Field recording of found sounds is a rather crucial aspect of the sort of sound design that interests me. Diving deep enough into this area, one will inevitably wish to experiment with contact microphones. Contact microphones are unlike ‘normal’ microphones in that they don’t really respond to air vibrations. But they are quite good at picking up the vibrations of solids (or, in the case of sealed hydrophones, liquids) that they’re attached to. This is a lot of fun, but there’s one problem – due to an impedance mismatch, they aren’t going to sound very good when connected to a normal microphone input. Compare this matched recording with this recording from a standard mic input.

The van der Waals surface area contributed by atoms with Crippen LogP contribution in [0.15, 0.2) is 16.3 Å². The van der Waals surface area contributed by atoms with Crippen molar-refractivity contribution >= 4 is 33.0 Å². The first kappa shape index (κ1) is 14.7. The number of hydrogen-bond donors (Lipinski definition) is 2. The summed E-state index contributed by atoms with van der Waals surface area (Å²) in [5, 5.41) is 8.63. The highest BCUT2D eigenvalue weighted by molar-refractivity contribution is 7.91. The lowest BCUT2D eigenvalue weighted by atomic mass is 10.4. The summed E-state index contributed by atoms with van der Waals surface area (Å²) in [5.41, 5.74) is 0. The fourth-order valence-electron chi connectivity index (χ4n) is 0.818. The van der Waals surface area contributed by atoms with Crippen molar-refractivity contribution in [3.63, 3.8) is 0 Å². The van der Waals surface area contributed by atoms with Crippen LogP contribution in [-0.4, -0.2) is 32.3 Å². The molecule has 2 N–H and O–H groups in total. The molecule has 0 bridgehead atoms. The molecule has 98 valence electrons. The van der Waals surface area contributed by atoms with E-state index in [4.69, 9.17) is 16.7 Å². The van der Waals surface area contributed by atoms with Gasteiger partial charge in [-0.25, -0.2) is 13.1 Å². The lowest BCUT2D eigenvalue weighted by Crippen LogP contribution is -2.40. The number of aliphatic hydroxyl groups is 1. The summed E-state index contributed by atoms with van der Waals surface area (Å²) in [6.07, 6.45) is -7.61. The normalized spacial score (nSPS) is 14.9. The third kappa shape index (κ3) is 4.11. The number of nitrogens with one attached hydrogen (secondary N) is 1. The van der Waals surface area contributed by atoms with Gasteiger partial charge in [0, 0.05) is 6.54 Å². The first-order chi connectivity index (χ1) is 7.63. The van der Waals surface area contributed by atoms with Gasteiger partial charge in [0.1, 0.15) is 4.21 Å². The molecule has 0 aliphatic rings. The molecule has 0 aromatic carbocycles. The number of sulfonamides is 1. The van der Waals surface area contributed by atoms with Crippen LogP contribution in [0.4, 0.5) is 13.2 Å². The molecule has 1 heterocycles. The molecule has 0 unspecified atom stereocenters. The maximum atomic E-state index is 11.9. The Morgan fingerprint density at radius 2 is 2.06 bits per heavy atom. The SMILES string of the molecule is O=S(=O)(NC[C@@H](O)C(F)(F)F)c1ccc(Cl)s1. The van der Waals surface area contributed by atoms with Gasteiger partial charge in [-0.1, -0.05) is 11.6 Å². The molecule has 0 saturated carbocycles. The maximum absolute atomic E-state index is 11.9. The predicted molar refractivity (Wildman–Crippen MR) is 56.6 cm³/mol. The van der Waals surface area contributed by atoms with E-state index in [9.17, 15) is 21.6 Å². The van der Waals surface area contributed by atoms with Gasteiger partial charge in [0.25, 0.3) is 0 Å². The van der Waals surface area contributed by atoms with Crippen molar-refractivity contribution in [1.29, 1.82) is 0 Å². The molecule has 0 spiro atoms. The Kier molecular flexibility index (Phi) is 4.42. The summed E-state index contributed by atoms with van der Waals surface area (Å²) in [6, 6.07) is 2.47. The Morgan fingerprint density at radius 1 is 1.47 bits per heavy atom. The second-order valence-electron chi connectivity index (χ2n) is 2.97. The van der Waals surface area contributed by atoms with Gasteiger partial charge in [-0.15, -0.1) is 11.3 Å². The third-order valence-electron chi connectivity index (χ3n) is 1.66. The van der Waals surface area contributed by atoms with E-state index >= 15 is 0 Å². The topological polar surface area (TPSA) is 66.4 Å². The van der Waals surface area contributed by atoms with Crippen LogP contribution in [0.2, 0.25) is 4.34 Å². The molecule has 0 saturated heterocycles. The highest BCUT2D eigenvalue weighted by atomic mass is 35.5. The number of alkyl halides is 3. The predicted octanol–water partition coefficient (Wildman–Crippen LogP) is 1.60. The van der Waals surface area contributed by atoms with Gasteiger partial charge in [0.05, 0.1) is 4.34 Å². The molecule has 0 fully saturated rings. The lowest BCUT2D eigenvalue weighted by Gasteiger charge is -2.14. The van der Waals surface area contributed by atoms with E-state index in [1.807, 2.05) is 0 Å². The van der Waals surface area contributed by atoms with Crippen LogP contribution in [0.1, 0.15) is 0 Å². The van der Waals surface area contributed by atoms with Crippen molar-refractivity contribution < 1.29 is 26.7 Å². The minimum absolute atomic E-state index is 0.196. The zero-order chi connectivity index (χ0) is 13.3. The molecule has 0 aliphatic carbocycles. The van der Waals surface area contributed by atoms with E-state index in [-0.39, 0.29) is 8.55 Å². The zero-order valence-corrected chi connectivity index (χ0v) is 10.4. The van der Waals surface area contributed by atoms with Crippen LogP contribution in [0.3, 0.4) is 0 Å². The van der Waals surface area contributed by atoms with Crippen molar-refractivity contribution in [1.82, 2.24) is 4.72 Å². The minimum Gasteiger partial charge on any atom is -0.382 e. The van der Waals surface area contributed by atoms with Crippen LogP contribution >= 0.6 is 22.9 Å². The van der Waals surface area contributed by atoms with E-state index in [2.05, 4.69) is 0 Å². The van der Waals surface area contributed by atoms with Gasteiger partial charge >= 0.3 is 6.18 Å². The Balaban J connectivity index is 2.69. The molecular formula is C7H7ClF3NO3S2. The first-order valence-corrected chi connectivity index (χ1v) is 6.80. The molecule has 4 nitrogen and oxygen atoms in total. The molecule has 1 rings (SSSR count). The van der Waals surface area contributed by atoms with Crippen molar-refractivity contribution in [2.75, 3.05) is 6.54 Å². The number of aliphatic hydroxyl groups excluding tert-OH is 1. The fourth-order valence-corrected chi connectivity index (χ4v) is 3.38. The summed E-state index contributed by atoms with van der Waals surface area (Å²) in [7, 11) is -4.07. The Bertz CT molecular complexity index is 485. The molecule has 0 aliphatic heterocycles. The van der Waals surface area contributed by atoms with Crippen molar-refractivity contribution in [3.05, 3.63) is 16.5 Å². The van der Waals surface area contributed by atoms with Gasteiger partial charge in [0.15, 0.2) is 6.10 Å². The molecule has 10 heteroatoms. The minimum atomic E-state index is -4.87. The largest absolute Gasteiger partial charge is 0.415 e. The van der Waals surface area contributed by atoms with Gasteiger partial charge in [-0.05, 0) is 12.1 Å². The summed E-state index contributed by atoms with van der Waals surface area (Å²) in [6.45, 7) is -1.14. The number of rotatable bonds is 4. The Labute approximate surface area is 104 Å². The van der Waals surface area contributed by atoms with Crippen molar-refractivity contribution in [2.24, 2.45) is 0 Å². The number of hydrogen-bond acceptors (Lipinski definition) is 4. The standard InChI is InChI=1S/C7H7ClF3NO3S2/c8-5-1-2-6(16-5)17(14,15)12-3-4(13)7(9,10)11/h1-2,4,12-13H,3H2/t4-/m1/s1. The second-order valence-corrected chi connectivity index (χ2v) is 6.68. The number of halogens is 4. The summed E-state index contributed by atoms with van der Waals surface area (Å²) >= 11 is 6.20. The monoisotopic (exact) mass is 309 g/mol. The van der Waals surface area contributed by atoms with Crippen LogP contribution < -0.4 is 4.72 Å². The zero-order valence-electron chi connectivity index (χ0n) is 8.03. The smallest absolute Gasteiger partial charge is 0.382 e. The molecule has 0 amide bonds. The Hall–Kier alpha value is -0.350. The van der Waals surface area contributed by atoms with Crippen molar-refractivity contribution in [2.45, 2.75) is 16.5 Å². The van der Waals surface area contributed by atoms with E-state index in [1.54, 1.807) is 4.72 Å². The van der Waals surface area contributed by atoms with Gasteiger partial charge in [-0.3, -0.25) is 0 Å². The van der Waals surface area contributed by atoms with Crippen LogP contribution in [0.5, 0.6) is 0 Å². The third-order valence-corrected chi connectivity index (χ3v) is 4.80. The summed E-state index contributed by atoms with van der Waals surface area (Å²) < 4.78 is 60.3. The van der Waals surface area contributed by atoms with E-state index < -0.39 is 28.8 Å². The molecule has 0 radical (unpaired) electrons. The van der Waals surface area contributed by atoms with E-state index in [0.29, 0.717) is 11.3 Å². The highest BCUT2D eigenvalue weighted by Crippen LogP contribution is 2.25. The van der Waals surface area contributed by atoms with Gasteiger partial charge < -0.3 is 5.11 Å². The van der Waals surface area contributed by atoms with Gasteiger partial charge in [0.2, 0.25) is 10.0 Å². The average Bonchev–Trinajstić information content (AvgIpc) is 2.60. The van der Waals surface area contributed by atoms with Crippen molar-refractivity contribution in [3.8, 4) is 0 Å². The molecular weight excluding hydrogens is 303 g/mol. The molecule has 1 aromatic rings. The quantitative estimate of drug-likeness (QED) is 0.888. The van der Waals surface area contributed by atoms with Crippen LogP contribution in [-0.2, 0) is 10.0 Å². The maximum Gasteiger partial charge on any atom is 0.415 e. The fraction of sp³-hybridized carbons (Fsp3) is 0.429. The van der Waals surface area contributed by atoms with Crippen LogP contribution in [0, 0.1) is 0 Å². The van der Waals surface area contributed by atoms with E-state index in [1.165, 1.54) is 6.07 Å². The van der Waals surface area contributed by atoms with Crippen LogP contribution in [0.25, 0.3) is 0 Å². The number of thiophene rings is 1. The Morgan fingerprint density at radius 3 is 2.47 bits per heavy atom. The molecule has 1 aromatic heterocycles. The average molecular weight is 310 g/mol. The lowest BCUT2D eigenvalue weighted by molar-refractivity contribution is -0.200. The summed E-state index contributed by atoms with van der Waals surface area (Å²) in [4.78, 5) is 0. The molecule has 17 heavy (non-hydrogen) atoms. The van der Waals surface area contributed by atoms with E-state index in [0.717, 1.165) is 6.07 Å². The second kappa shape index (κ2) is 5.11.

The typical solution will be to go through a DI box or dedicated preamp. For a portable, minimal setup, this is far from ideal. I figured at some point, someone would have had to have come up with a portable recorder designed with sound design in mind, and containing inputs suitable for a range of microphones. I came up empty-handed. Then it occurred to me, this is really the same problem that guitar pickups have – they need a high impedance (Hi-Z) input for proper frequency range reproduction. Perhaps a portable recorder for guitarists exists. It does, and let me just say that the Tascam GT-R1 makes an awesome little field recorder.